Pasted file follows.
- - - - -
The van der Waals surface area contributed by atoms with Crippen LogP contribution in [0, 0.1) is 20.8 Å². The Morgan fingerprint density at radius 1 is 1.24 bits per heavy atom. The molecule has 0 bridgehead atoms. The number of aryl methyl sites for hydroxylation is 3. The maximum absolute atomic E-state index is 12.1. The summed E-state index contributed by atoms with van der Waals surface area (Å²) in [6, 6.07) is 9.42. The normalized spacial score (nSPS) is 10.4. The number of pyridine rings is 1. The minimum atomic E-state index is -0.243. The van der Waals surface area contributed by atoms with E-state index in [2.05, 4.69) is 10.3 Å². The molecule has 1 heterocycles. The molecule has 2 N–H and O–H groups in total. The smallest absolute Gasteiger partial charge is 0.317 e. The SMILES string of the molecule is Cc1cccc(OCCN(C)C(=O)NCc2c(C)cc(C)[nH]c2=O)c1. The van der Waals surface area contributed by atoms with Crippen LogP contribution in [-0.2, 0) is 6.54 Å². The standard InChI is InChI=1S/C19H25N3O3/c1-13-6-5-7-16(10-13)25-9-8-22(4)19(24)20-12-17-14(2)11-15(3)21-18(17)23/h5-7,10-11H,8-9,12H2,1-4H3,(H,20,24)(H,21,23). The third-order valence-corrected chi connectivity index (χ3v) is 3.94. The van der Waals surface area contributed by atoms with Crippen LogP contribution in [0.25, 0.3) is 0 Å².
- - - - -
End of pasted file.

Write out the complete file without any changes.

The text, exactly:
The van der Waals surface area contributed by atoms with Crippen LogP contribution in [0, 0.1) is 20.8 Å². The Morgan fingerprint density at radius 1 is 1.24 bits per heavy atom. The molecule has 0 bridgehead atoms. The number of aryl methyl sites for hydroxylation is 3. The maximum absolute atomic E-state index is 12.1. The summed E-state index contributed by atoms with van der Waals surface area (Å²) in [6, 6.07) is 9.42. The normalized spacial score (nSPS) is 10.4. The number of pyridine rings is 1. The minimum atomic E-state index is -0.243. The van der Waals surface area contributed by atoms with E-state index in [2.05, 4.69) is 10.3 Å². The molecule has 1 heterocycles. The molecule has 2 N–H and O–H groups in total. The smallest absolute Gasteiger partial charge is 0.317 e. The SMILES string of the molecule is Cc1cccc(OCCN(C)C(=O)NCc2c(C)cc(C)[nH]c2=O)c1. The van der Waals surface area contributed by atoms with Crippen LogP contribution in [-0.2, 0) is 6.54 Å². The standard InChI is InChI=1S/C19H25N3O3/c1-13-6-5-7-16(10-13)25-9-8-22(4)19(24)20-12-17-14(2)11-15(3)21-18(17)23/h5-7,10-11H,8-9,12H2,1-4H3,(H,20,24)(H,21,23). The third-order valence-corrected chi connectivity index (χ3v) is 3.94. The van der Waals surface area contributed by atoms with Crippen LogP contribution in [0.25, 0.3) is 0 Å².